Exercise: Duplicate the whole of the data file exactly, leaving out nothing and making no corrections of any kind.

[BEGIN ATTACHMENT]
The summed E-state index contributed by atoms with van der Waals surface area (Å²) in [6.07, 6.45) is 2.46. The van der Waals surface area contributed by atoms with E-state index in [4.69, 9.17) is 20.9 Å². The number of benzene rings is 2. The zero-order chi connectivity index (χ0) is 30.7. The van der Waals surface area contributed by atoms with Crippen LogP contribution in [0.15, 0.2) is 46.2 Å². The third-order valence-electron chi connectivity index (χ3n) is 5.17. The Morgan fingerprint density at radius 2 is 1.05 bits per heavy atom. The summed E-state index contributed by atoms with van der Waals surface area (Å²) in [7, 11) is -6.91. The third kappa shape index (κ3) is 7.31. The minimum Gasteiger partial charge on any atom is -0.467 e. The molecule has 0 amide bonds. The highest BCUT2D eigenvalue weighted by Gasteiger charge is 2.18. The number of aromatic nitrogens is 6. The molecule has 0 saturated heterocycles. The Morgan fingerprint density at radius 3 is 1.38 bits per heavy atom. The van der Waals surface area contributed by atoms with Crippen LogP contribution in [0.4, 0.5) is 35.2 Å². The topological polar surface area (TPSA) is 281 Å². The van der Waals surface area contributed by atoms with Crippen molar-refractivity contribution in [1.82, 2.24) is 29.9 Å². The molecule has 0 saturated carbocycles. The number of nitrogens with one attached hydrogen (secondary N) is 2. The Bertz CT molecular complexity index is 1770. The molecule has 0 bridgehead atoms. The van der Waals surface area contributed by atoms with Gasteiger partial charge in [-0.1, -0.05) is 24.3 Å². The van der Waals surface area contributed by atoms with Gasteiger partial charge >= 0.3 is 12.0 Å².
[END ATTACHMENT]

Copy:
The summed E-state index contributed by atoms with van der Waals surface area (Å²) in [6.07, 6.45) is 2.46. The van der Waals surface area contributed by atoms with E-state index in [4.69, 9.17) is 20.9 Å². The number of benzene rings is 2. The zero-order chi connectivity index (χ0) is 30.7. The van der Waals surface area contributed by atoms with Crippen LogP contribution in [0.15, 0.2) is 46.2 Å². The third-order valence-electron chi connectivity index (χ3n) is 5.17. The Morgan fingerprint density at radius 2 is 1.05 bits per heavy atom. The summed E-state index contributed by atoms with van der Waals surface area (Å²) in [7, 11) is -6.91. The third kappa shape index (κ3) is 7.31. The minimum Gasteiger partial charge on any atom is -0.467 e. The molecule has 0 amide bonds. The highest BCUT2D eigenvalue weighted by Gasteiger charge is 2.18. The number of aromatic nitrogens is 6. The molecule has 0 saturated heterocycles. The Morgan fingerprint density at radius 3 is 1.38 bits per heavy atom. The van der Waals surface area contributed by atoms with Crippen LogP contribution in [0.4, 0.5) is 35.2 Å². The topological polar surface area (TPSA) is 281 Å². The van der Waals surface area contributed by atoms with Crippen molar-refractivity contribution in [1.82, 2.24) is 29.9 Å². The molecule has 0 saturated carbocycles. The number of nitrogens with one attached hydrogen (secondary N) is 2. The Bertz CT molecular complexity index is 1770. The molecule has 0 bridgehead atoms. The van der Waals surface area contributed by atoms with Gasteiger partial charge in [-0.1, -0.05) is 24.3 Å². The van der Waals surface area contributed by atoms with Gasteiger partial charge >= 0.3 is 12.0 Å².